Monday, May 24, 2010

An English Teacher Tackles Harry Potter

                    Snape's lab image link

Don't worry, no big spoilers in this review.
I am a grown-up, and a bit of a literary snob. But- I read the seven J. K. Rowling Harry Potter books basically in record time. I became the expert amongst my schoolchildren friends, of every character, motive and secret.

Rowling is a terrific writer. Is she among the great writers? Stephen King thinks so. This is everybody's favorite discussion! The scenes at Harry’s aunt’s house for example are mediocre. For me, the books are at their most amazing in plot, energy and luxurious detail, than in actual style (though solid), and her characters often tend to the archetypal. But the reading experience- I was spellbound.

I was surprised, having seen a movie first, that Harry Potter is a hothead, not a cool pale Daniel Radcliffe. Harry is continually indignant, which was puzzling- do modern kids relate to that? If you knew someone like that, he would get on your nerves. (Alan Rickman [above] is perfect.)

If you are a writer, you may find many of the plot twists guessable, as Rowling follows standard literary tradition. But guessing ahead gave me even more pleasure, because it allowed me extra insight into characters and scenes.

About the only things I had not guessed by, let's say, Book Three, were Dumbledore's secret, and of course that little surprise Harry got mixed up with there near the end (Just bragging!). And no one expected all those deaths.

I am in awe of Rowling’s astonishing complexity. An endless succession of characters, situations and details looping in and out of each other, that's what established Rowling as one of kid's books' greats. Rowling's mind is a labyrinth, carried out over 3000 packed pages. Apparently it took Rowling over 17 years to write.

I am old-school- it’s too much excitement for me! The plot is as headstrong as Harry, plunging from one deadly adventure to the next. There is never that delicious dangling anticipation. The moment something is expected, for sure it will happen by the end of the page, instant gratification. I found the remorseless action exhausting- I was always thinking “Oh no here we go again!”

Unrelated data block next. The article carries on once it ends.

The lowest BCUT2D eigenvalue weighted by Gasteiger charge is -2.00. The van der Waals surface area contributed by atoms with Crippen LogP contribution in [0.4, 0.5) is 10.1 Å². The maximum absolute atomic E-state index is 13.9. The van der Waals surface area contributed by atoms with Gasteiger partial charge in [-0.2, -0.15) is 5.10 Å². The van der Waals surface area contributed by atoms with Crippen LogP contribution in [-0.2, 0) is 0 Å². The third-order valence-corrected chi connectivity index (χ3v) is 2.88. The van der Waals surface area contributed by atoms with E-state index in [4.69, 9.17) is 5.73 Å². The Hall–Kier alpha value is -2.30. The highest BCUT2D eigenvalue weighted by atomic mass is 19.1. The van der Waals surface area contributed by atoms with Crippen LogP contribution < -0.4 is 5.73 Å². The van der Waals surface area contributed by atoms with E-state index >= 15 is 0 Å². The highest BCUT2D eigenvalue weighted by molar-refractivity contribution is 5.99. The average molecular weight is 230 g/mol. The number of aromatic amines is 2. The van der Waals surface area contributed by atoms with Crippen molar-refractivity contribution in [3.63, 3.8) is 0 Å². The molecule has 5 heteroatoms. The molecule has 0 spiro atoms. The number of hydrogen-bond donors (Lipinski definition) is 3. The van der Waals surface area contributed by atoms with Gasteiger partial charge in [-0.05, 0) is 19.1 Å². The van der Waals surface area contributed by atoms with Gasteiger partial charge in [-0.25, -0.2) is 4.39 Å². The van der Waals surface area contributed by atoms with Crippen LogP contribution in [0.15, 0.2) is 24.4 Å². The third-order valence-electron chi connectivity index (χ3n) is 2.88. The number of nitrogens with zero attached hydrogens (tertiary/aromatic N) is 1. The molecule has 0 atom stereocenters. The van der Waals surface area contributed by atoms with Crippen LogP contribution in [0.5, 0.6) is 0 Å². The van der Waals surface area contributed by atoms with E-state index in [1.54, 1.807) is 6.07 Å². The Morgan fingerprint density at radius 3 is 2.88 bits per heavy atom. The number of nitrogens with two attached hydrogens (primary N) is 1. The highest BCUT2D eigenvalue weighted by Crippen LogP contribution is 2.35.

As Stephen King praised on the seventh bookjacket, Rowling’s books "raise the bar" for children's writing. -But raise the bar to what? Don't get me wrong- I loved it! But I do hope the “old bar” won’t become too boring for the “new kids.”

" Portmanteau "
Rowling is especially strong and creative in her word and name inventions for people, places, items, spells and incantations (using Latin), etc.; including puns and “portmanteau” words (words blended to make one new word), etc.

Brief examples: the bad guys of the House of “Slitherin” and its professor “Severus Snape,” who instructs Harry in the study of “Occlumency” (closing the mind against invasion). Wikipedia: “from occlude, ‘to conceal,’ and mens, Latin for ‘mind.’”

The web is full of interpretation of list after list of Rowling’s word and name inventions. A two-second search found this article explaining just Latinate spells she invented for Book 6: article link

Seven books, over 3000 pages and 17 years:
Harry Potter and the Philosopher's Stone
Harry Potter and the Chamber of Secrets
Harry Potter and the Prisoner of Azkaban
Harry Potter and the Goblet of Fire
Harry Potter and the Order of the Phoenix
Harry Potter and the Half-Blood Prince
Harry Potter and the Deathly Hallows


Jim Fossett said...

Have you looked at the Redwall series by Brian Jacques? They're a little more conventional and less dense than Harry, but at least some kids--including my son--seem to really like them. The characters are animals, not people, who may make them seem a bit more "fairy tale"; but they have very strong female characters and are not cutesy at all.

Eve Scherr said...

Thanks, I will take a look and maybe I'll have something new to recommend to my young friends! But why do you suppose that Rowling became so rich and famous where others did not?

Jim Fossett said...

Good question to which I don't have a good answer, but I think the density of detail has something to do with it--there are many details, but they fit together in such a coherent way that you believe in the whole world because it makes internal sense--There's an old essay by Tolkien called "The Art of the Fairy Story" that makes a similar point, though far better than I do